3. A 14.175 MHz driven element of K6STI design (carelessly segmented):

K6STI     Frequency = 14.175  MHz.
Wire Loss: Aluminum -- Resistivity = 4E-08 ohm-m, Rel. Perm. = 1
              --------------- WIRES ---------------
Wire Conn.---End 1 (x,y,z : in)  Conn.---End 2 (x,y,z : in)   Dia(in) Segs
1       -203.50, 72.000,  0.000  W2E1 -138.00, 72.000,  0.000 5.00E-01   4
2  W1E2 -138.00, 72.000,  0.000  W3E1 -96.000, 72.000,  0.000 6.25E-01   3
3  W2E2 -96.000, 72.000,  0.000  W4E1 -48.000, 72.000,  0.000 7.50E-01   3
4  W3E2 -48.000, 72.000,  0.000  W5E1  -4.000, 72.000,  0.000 8.75E-01   2
5  W4E2  -4.000, 72.000,  0.000  W6E1   4.000, 72.000,  0.000 3.42E+00   1
6  W5E2   4.000, 72.000,  0.000  W7E1  48.000, 72.000,  0.000 8.75E-01   2
7  W6E2  48.000, 72.000,  0.000  W8E1  96.000, 72.000,  0.000 7.50E-01   3
8  W7E2  96.000, 72.000,  0.000  W9E1 138.000, 72.000,  0.000 6.25E-01   3
9  W8E2 138.000, 72.000,  0.000       203.500, 72.000,  0.000 5.00E-01   4
              -------------- SOURCES --------------
Source    Wire      Wire #/Pct From End 1    Ampl.(V, A)  Phase(Deg.)  Type
          Seg.     Actual      (Specified)
1           1     5 / 50.00   (  5 / 50.00)      1.000       0.000       V
Ground type is Free Space

The element is obviously the same as the one just run, but the segmentation has been cut to 25 segments total.

Report Source       Gain dBi       Source Z (R+/-jX)
AO                  2.12           72.7 - j 13.1
NEC-2 (No Cor.)     5.04           38.2 + j  2.5
NEC-2 (Cor.)        2.68           61.1 - j 10.8
NEC-2 (1-Wire)      2.12           69.5 - j 12.0
NEC-4               3.93           48.2 - j  5.8

The AO numbers have not changed, but the only NEC report that shows sensible values is the 1-wire substitute. Both sets of figures are consistent with those for the carefully segmented version of the element. Both the raw NEC-2 and NEC-4 values are sufficiently off the mark to be completely unusable.

Of great importance is the fact that the corrected NEC-2 figures for this modeled element are also beyond the limits of reliability by a considerable margin. In previous models, we watched the margin of error in corrected NEC-2 reports grow, even in well-segmented elements. In this model, the corrected NEC-2 model and the 1-wire substitute have the same diameter, length, and total number of segment. The only difference between them is the length of segments, especially around the source point: the NEC-2 corrected model has very unequal segment lengths, while the segment length of the 1-wire substitute is uniform throughout the element. This demonstration shows that careful attention to segmentation of tapered-diameter elements is vital to deriving reliable results from the correction system.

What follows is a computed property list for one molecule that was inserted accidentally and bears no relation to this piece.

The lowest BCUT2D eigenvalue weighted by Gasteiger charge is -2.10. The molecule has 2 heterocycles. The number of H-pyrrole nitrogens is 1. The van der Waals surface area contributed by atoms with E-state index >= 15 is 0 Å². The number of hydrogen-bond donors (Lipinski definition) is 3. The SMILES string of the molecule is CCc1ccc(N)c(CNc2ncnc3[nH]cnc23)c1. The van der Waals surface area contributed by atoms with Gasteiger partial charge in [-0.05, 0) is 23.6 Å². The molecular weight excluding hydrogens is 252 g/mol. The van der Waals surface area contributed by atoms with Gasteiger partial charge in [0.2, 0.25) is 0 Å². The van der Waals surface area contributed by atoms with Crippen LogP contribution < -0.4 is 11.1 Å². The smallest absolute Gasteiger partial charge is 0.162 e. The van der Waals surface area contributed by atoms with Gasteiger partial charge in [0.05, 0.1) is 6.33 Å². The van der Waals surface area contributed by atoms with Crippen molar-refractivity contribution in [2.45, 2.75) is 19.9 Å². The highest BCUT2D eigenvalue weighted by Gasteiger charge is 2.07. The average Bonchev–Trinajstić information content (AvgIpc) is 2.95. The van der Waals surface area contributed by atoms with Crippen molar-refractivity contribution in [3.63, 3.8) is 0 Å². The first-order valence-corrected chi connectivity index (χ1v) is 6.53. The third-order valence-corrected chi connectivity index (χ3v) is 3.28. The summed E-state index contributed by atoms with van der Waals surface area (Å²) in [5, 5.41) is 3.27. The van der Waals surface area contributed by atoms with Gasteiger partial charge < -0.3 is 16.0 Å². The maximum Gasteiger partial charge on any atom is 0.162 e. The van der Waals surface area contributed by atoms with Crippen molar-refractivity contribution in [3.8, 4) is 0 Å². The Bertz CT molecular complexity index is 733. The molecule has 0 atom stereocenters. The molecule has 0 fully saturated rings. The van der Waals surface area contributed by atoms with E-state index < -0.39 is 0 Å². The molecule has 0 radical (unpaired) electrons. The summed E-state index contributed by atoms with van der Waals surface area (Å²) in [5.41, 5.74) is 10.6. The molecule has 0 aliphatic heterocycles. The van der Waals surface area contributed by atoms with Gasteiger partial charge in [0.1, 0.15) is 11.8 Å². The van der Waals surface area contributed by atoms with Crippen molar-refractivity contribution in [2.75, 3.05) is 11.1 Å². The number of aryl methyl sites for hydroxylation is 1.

Some Practical Conclusions

This episode has been light on the graphics and heavy on the tables, but for a purpose. The tables show the data that can help us improve our modeling techniques when employing the tapered-diameter correction factor implemented in various versions of NEC-2.

The first step is to carefully model the tapered-diameter element so that it meets the basic criteria for implementing the correction system.

The second step is to check to ensure that the correction has been implemented. It is easy--despite programmers' best efforts--to overlook some error in the model set-up that may have prevented the automated correction system from working.

Third, even models that pass the basic tests require careful attention to segmentation to ensure that segments are as equal as the structure will permit.

Remember that errors tend to be cumulative so that unrealistically high gain reports on individual elements usually result in very significant over-estimates in the gain of an array within which the tapered-diameter elements are used. While such over-estimates may be momentarily pleasing to the designer's ego, they can be most assuredly embarrassing if caught by someone else.

Finally, even if you have access to NEC-4, do not assume that it is accurate in all cases. While NEC-4 improves on the performance of NEC-2 with respect to tapered-diameter elements, it has limitations which suggest that the correction system should also be used with it in all but the simplest tapered-diameter models.

The tapered-diameter element correction system is a valuable feature in any version of NEC-2 that implements it. However, it deserves to be used with both caution and care.